Alisa Herr is CEO and Digital Strategist at Unity Digital Agency, a B Corp that provides web design and digital marketing services to mission-based organizations. Alisa is a thinker, maker, and doer with a knack for creative
Alisa also happens to be one of my favorite B Corp champions. Between her passion for reducing mission-driven organizations’ environmental footprint to her tips on B Corp suppliers to work with (thanks to her I was introduced to Greenerprinter!), we have become fast friends. This interview took place over lunch where I was excited to finally learn Alisa’s path to finding purpose. We bonded over hating high school and the challenges she’s had to overcome with depression and anxiety. She also enlightened me as to why aspiring Arc Benders should work to embody the principles of open source. Enjoy!
What initially inspired you to make a difference and what path did you follow?
Growing up, I had a good life. My parents were great parents and, looking back on it, I had a good balance between being given structure and flexibility.
Unfortunately, I had a really tough time in high school. In 8th grade, I was moved to a private school, which separated me from all of my friends. That’s also when my depression started. I was the girl that sat in the hallway and cried a lot. I think a lot of people figured it was situational, and when it kept going, people just didn’t want to deal with me anymore. I didn’t feel like people cared and I also didn’t have many friends, which just made things worse. Because of this, I got into a lot of trouble and, at one point, I even ended up getting suspended. It was during an exchange trip to France that I got caught drinking in a bar in Paris. They suspended me for 2-days. College applications were a lot harder after the trip because I had to write a letter of explanation for that incident.
I decided to only apply to one college and thankfully got in. Appalachian State University was a major turning point in my life and I thrived there. Before starting, I thought I wanted to major in business. However, part of the syllabus they handed out the on first day of the intro to business class specified that you had to subscribe to the Wall Street Journal and cut articles out each week. I thought that was stupid, so I dropped the class that day. The only class I could pick up to replace it was Intro to Psychology. I thought it would be fun because some of my favorite books were The Bell Jar and One Flew Over the Cuckoo’s Nest. I found it interesting to read about people’s hardships.
Thanks to psychology, I realized that I really wanted to help people. At the time, I was very literal in regards to a career path. I figured if I became a psychologist, it would help people. I had screwed up so much in high school that in college I kind of course-corrected. In my first year I sustained a 4.0 GPA. By my senior year, I considered going to grad school for psychology and I applied to a handful of schools. However, I only applied to the programs that took the GRE General Test and, likely because of that, I didn’t get in anywhere. After I got the letters of rejection, I realized I had to figure out an alternative plan.
It’s interesting how my career ultimately came together. My dad was a system administrator and always kept computers in the house even in the 80’s. Some of my first computer games were PC Booters on 5.5 inch floppy disks. When I was in Middle School, he taught me how to code in HTML and I was hooked. But it was always a hobby. In the 90’s, being a programmer was never a career path that anyone talked about so I never really thought of it as an option.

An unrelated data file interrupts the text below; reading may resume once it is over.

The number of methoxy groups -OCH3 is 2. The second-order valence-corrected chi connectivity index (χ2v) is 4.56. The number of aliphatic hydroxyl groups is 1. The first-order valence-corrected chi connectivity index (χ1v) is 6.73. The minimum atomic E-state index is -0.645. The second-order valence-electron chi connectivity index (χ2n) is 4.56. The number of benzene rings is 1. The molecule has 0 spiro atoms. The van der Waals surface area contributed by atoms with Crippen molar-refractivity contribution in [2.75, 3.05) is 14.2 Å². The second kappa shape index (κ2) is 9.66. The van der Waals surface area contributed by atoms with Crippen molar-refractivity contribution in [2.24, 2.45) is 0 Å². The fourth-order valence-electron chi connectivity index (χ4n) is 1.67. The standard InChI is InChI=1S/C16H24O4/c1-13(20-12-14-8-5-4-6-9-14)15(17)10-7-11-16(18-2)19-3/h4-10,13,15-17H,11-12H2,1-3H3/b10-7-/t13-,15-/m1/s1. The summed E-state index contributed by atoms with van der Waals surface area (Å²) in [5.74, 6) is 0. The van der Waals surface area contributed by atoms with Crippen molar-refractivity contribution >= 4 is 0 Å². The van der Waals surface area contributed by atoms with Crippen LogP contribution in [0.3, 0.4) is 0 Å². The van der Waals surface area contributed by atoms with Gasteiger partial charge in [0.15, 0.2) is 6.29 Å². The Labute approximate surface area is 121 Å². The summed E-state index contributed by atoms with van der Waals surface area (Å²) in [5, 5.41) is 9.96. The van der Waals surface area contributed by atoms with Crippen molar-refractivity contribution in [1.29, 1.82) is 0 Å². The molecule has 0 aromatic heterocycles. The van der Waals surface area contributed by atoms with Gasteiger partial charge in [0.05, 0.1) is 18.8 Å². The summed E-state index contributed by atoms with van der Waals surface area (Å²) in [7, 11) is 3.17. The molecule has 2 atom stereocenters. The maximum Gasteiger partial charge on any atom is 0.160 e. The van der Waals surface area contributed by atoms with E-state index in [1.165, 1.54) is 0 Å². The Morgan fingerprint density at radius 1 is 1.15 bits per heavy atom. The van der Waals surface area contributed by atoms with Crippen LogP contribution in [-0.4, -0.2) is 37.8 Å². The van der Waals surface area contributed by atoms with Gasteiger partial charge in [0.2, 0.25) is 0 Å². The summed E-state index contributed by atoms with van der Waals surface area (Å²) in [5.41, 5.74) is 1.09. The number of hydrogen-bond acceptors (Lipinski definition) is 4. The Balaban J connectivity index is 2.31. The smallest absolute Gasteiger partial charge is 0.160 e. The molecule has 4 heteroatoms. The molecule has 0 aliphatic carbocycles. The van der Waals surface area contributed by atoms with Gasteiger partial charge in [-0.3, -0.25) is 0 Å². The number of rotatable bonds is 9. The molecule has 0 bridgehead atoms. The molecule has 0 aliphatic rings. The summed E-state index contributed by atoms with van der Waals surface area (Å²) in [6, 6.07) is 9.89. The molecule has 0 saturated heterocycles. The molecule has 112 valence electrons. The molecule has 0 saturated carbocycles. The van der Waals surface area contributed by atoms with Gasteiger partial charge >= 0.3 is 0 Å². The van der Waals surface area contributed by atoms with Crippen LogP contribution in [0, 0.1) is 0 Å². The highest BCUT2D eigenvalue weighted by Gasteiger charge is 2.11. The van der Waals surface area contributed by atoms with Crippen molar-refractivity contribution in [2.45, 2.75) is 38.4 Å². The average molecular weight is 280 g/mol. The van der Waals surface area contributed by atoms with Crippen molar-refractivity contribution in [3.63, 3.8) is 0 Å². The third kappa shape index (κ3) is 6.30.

As a psychology major, I had been looking for relevant work opportunities in the small college town of Boone, NC. I found a role to be on the home and school teams for a kid with autism. I was a 1-on-1 teachers assistant with the child in school. At home, I did applied behavior analysis (ABA) therapy to help him learn how to communicate and do daily tasks. The child’s dad was a librarian and he introduced library science as a career. I thought it was fascinating. So, I course-corrected again and decided to go to library school, with the goal of helping people do research. I applied to UNC for their library science program a few days before applications were due and got in.
I absolutely loved the library science program. While I was there, there were some librarians that noticed that my skills and interests really aligned with technology. They assigned me to work in the “Collaboratory,” which was a new space they had created for students to collaborate at the undergraduate library. In that role, I was often teaching people how to use different forms of technology, such as how to use Photoshop and how to scan. I was also eventually looped into building websites for various departmental libraries.
Having a bachelors in psychology and a masters in library science might seem unrelated to the work I do now, but both degrees are actually highly applicable to the web design industry. Psychology is extremely relevant because it’s so helpful to understand people’s motivation. In graduate school, I learned how to categorize books based on the essence of what they were trying communicate. With websites, you’re organizing information and helping make sure organizations communicate their services and impact properly.
I graduated with my masters degree in 2009 and there was a state hiring freeze in North Carolina. The majority of employment opportunities for librarians are state jobs, and after months of searching, I wasn’t able to find a job as a librarian. I was unemployed for a long time. My first job was a part-time job I found on Craigslist. I answered an ad from a man asking for help with Dreamweaver. We met at a McDonalds in a town 45 minutes away from my home. The guy offered me a job as the Web Development Manager at his company that published tech books and internet marketing books. Just to give you a sense of the environment, the office was located in an old basement of the business district of a small town, and there were cockroaches in the bathroom.
I also got a part-time job at Barnes and Noble making minimum wage. Everyone I was working with there had at least a Bachelor’s degree, yet we were treated like shit and assumed to be dumb. Despite this, I’m thankful for the experience because it was really valuable to learn that level of customer service.
Right as I was about to give up on the bigger job search, one of my friends noticed a potential opportunity on an email listserv for a junior-level web developer position that was part time. I was worried I wasn’t qualified because I had self-taught myself web development and had a master’s degree in a completely different field. Thankfully the interview went really well and they offered me the job. After only being there for 6 months, the lead developer quit. That was my sink-or-swim moment where I realized I needed to figure out how to do his job or have someone hired above me. In the end, I was at that company for 4 and a half years, and by the time I left, there were 3 web developers under for me. While it was great experience, it was tricky to break down the silos between the different departments in the company. I had to fight to be part of strategic meetings and I felt I couldn’t always make decisions for myself.